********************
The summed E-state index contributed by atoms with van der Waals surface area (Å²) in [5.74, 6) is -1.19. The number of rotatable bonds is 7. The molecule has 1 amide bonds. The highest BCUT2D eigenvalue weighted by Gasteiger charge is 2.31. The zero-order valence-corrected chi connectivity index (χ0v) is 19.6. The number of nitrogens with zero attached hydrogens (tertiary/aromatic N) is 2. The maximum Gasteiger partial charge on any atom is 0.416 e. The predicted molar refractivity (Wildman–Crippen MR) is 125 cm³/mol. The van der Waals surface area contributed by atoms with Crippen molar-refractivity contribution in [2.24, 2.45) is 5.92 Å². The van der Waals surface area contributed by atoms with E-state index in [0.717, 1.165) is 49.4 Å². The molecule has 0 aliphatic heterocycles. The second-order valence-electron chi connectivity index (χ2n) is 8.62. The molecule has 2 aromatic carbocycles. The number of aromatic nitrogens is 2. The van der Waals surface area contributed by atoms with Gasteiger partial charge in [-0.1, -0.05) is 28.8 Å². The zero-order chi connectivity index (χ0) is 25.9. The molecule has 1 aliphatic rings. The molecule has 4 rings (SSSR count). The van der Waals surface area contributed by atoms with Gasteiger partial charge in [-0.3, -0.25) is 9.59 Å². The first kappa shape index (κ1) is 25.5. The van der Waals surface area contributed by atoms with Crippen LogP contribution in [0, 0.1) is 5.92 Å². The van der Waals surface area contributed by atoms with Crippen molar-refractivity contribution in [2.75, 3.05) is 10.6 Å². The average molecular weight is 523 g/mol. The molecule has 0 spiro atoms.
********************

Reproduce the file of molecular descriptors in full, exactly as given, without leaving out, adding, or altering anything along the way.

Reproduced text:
The summed E-state index contributed by atoms with van der Waals surface area (Å²) in [5.74, 6) is -1.19. The number of rotatable bonds is 7. The molecule has 1 amide bonds. The highest BCUT2D eigenvalue weighted by Gasteiger charge is 2.31. The zero-order valence-corrected chi connectivity index (χ0v) is 19.6. The number of nitrogens with zero attached hydrogens (tertiary/aromatic N) is 2. The maximum Gasteiger partial charge on any atom is 0.416 e. The predicted molar refractivity (Wildman–Crippen MR) is 125 cm³/mol. The van der Waals surface area contributed by atoms with Crippen molar-refractivity contribution in [2.24, 2.45) is 5.92 Å². The van der Waals surface area contributed by atoms with E-state index in [0.717, 1.165) is 49.4 Å². The molecule has 0 aliphatic heterocycles. The second-order valence-electron chi connectivity index (χ2n) is 8.62. The molecule has 2 aromatic carbocycles. The number of aromatic nitrogens is 2. The van der Waals surface area contributed by atoms with Gasteiger partial charge in [-0.1, -0.05) is 28.8 Å². The zero-order chi connectivity index (χ0) is 25.9. The molecule has 1 aliphatic rings. The molecule has 4 rings (SSSR count). The van der Waals surface area contributed by atoms with Gasteiger partial charge in [-0.3, -0.25) is 9.59 Å². The first kappa shape index (κ1) is 25.5. The van der Waals surface area contributed by atoms with Crippen LogP contribution in [0, 0.1) is 5.92 Å². The van der Waals surface area contributed by atoms with Crippen molar-refractivity contribution in [2.75, 3.05) is 10.6 Å². The average molecular weight is 523 g/mol. The molecule has 0 spiro atoms.